Greg Pierce Participates in Q&A Session on Risk Transfer

Should the board require all contractors hired by the association to have a certain minimum limit for general liability and workers’ compensation no matter how small or routine the job?  What are best practices for types of insurance required, collection of certificates of insurance and coverage limits? 

 

When hiring contractors to perform construction or other contracting operations on behalf of a community association, it is prudent to adhere to insurance and contractual risk transfer “best practices,” regardless of the job size or perceived simplicity of the work being done.  The fact of the matter is that very large problems (i.e. bodily injury or property damage claims) can arise from very small or seemingly innocuous construction projects, so it’s paramount to consider risk management with any and all contractors working on behalf of the association, regardless of size of company and/or project.

While it’s obviously critical to ensure that contractors have adequate insurance coverage and limits in place before performing work at a community’s premises, a very important first step when hiring contractor(s) is to work with a qualified attorney to draft a suitable contract document.  Within that contract document, there should be two key areas pertaining to “risk transfer”:  (1) a properly structured indemnification clause in the Association’s favor and (2) a comprehensive “insurance requirements” section that features at least the following specifications:

Coverage AreaLimits/Notes
General Liability$1,000,000 Per Occurrence / $2,000,000 General Aggregate Limits
Auto Liability$1,000,000 Combined Single Limit
Workers’ CompensationPart 1:  Statutory

Part 2:  $500,000 Limits

Umbrella Liability$1,000,000 Per Occurrence & Aggregate – limit requirement is discretionary

 

“Additional Insured status” should be required in favor of the Association and any appropriate affiliates with respect to General Liability, Auto Liability and Umbrella Liability coverage.  This generally means that the Association  would be afforded defense and indemnity by the contractor’s insurance policy in the event of an eligible claim caused by or arising from the contractor’s operations, thus allowing the Association to potentially avoid having to use their own insurance program (or other resources available to them) to defend and ultimately potentially settle a claim.

A ”Waiver of Subrogation” should be afforded in favor of the Association and affiliates with respect to all lines of coverage listed above.  This is a very important clause which states that the contractor’s insurance companies waive their right to subrogate against (recover from) the Association after paying an eligible claim on behalf of their policyholder.  For example, if a contractor’s employee is injured on Association property, without a waiver of subrogation, the Workers’ Compensation carrier could seek recovery vs. the Association, alleging the Association was somehow liable for the injury occurring.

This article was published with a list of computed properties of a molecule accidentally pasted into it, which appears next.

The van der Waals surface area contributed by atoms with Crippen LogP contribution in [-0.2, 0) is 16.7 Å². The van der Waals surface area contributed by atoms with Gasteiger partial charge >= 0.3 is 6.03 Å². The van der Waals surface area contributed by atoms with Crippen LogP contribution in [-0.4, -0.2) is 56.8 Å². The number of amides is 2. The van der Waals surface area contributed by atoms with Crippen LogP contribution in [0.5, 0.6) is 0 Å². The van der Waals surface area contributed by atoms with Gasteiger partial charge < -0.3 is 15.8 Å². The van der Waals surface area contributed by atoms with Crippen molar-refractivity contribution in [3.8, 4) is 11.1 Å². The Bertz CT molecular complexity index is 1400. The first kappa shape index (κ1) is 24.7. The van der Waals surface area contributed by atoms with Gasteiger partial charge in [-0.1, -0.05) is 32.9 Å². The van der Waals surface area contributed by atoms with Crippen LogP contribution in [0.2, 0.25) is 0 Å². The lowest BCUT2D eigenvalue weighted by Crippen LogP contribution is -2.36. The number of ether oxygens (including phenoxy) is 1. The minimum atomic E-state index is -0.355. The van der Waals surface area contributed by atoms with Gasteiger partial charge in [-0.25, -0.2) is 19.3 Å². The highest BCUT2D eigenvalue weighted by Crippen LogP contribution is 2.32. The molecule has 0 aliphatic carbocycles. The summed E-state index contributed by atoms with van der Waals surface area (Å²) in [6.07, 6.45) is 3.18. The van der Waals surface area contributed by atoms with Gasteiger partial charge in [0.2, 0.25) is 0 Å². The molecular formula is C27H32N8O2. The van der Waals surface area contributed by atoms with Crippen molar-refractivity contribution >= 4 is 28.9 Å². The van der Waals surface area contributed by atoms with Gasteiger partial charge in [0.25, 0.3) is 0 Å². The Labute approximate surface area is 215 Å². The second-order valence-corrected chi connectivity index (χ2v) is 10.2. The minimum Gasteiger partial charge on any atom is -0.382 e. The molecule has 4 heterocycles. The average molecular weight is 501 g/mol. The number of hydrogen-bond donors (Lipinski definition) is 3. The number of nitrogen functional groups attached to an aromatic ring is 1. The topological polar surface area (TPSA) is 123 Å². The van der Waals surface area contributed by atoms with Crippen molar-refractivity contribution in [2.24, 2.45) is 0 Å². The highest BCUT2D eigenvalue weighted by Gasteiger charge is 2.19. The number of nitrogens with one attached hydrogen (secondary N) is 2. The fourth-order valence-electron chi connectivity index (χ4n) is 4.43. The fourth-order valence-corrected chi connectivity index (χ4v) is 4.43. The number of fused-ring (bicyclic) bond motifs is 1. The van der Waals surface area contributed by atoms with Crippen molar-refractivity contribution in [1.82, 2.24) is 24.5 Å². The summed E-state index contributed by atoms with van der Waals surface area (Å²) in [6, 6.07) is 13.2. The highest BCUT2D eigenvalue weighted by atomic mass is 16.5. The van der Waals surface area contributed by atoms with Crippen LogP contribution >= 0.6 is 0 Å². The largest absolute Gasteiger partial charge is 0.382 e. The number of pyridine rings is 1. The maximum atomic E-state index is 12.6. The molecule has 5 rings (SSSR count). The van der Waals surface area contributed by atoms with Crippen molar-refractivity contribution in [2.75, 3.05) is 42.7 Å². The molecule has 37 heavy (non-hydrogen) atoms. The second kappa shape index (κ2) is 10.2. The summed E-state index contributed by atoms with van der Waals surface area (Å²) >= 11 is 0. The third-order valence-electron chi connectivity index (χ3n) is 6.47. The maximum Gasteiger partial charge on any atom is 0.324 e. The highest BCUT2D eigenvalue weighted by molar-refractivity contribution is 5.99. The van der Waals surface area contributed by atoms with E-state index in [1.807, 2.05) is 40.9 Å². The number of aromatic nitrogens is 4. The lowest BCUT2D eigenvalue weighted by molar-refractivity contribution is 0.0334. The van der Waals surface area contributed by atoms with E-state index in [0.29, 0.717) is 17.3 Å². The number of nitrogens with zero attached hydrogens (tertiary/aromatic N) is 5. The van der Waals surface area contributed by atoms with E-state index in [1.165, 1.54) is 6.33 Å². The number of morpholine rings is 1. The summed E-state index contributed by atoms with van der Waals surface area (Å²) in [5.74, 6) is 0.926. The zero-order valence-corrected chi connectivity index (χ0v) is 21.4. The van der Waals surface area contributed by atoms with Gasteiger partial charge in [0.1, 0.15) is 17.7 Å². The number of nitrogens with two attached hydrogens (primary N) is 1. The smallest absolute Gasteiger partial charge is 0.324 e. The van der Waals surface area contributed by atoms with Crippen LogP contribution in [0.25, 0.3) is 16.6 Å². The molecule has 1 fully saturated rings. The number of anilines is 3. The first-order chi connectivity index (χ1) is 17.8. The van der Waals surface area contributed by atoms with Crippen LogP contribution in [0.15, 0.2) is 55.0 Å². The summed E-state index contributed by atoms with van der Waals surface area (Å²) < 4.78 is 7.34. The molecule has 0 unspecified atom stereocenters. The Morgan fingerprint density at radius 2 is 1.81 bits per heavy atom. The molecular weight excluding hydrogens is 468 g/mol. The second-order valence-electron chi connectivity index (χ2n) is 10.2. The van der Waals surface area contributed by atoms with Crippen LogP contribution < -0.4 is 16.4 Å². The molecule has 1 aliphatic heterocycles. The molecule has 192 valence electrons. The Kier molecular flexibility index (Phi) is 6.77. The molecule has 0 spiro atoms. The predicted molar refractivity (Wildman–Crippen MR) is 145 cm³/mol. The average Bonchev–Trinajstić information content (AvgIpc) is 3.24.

A main reason a written contract is so critical to the risk transfer process is because within most contractors’ insurance policies, Additional Insured status and Waivers of Subrogation are afforded automatically, on a “blanket basis,” when required by written contract.  However, without a written contract to trigger this language within the policies in question, most of the time an Association would miss out on receiving this favorable treatment, by virtue of the fact that the arrangement lacks such a written contract.

In other words, the contract itself is extremely important in terms of establishing liability in the event of a loss, and also when it comes to triggering favorable treatment within a vendor/contractor’s insurance policies.

Finally, once a properly executed contract with appropriate risk transfer language has been employed by the association with its contractor, it’s important to then request and obtain a “Certificate of Insurance” evidencing the contractor’s acknowledgement that it’s in compliance with contractual requirements.  A COI should be collected, reviewed and deemed to be “in compliance” with insurance specifications before a contractor is permitted to start work.  While this documentation is an important signal acknowledging compliance with requirements, it’s important to note that a COI alone confers no rights to the Holder (in this instance, the Association) without the underlying contract and insurance policy documentation being appropriately structured.

Risk management and insurance best practices are not always easy/convenient to employ, and it’s not always possible in reality to reach 100% compliance with all vendors and contractors.  That said, endeavoring to keep these best practices top-of-mind when hiring contractors is very much worth the effort.  As Benjamin Franklin once said, “an ounce of prevention is worth a pound of cure” – and nowhere is that more relevant than when it comes to the up-front risk transfer/management procedures outlined above.

Condo Media interviewed board member Greg Pierce, CPA, Senior Vice President, Northstar Insurance Services, Inc.